(BLOOMINGTON) – While working to ensure both public safety and a welcoming and inclusive environment at the Bloomington Community Farmers’ Market, Mayor John Hamilton is simultaneously working to engage our community more generally on concerns about racism, anti-Semitism, and other forms of discrimination.
Hamilton has invited the assistance of The Bridge Initiative, part of the Divided Community Project (DCP), an organization housed at The Ohio State University’s Moritz College of Law, to help lead new community engagement on these issues.
The project strengthens community efforts to transform division into action, and works through experienced leaders who have the opportunity to meet with local leaders to better understand underlying concerns that may not be readily apparent.
In Bloomington, DCP’s Bridge Initiative is being facilitated by William A. Johnson, an experienced mediator who previously served three terms as the Mayor of Rochester, New York and before that for over two decades as the President and CEO of the Urban League of Rochester.
Johnson has met with City employees and community leaders, and is continuing to identify others, including non-traditional local leaders who may not hold positions in local organizations but play critical roles in the life of the city.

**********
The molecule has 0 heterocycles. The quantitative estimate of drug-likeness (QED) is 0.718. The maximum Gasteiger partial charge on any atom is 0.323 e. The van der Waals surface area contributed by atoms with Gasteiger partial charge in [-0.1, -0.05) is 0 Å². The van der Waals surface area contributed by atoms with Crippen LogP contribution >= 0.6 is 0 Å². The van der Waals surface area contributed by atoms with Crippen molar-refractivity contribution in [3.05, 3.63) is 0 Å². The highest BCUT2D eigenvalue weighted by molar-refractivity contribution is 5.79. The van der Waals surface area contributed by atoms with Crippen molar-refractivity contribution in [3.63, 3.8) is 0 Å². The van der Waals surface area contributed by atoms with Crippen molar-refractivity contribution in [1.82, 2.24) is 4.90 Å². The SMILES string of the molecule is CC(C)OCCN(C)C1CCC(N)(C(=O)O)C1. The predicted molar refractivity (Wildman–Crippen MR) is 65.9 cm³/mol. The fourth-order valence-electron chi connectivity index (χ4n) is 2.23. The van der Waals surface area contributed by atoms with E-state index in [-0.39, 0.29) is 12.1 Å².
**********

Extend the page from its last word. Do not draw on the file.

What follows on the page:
The goal of these conversations is to listen and understand issues that may have persisted beneath the surface for many years, and are contributing to current tensions.
Without attributing any ideas or concerns to any one person, and with an eye towards how this information can lead to action, Johnson is compiling a summary of these concerns and the proposals community leaders have offered to address them.
The Bridge Initiative will provide a report capturing this information to be shared publicly and to serve as a foundation for action by community and government leaders.
“We requested the expert assistance of DCP’s Bridge Initiative to create an arena in which all stakeholders can peacefully and productively share concerns and contribute to meaningful change,” said Hamilton.
“We are grateful for their guidance, and especially to the leadership of Mayor Johnson, and we look forward to sharing his findings.”
The process Johnson is using is one that has enabled other communities confronting deep divisions and crisis around issues such as ongoing racism and discrimination to work collaboratively to understand the issues and develop plans of action to address them, using tools for tracking progress toward goals.
While Johnson introduces and helps facilitate processes, local leaders in the community drive the processes that have led to meaningful transformation in cities across the country. The grant-funded services of the DCP are offered free of charge.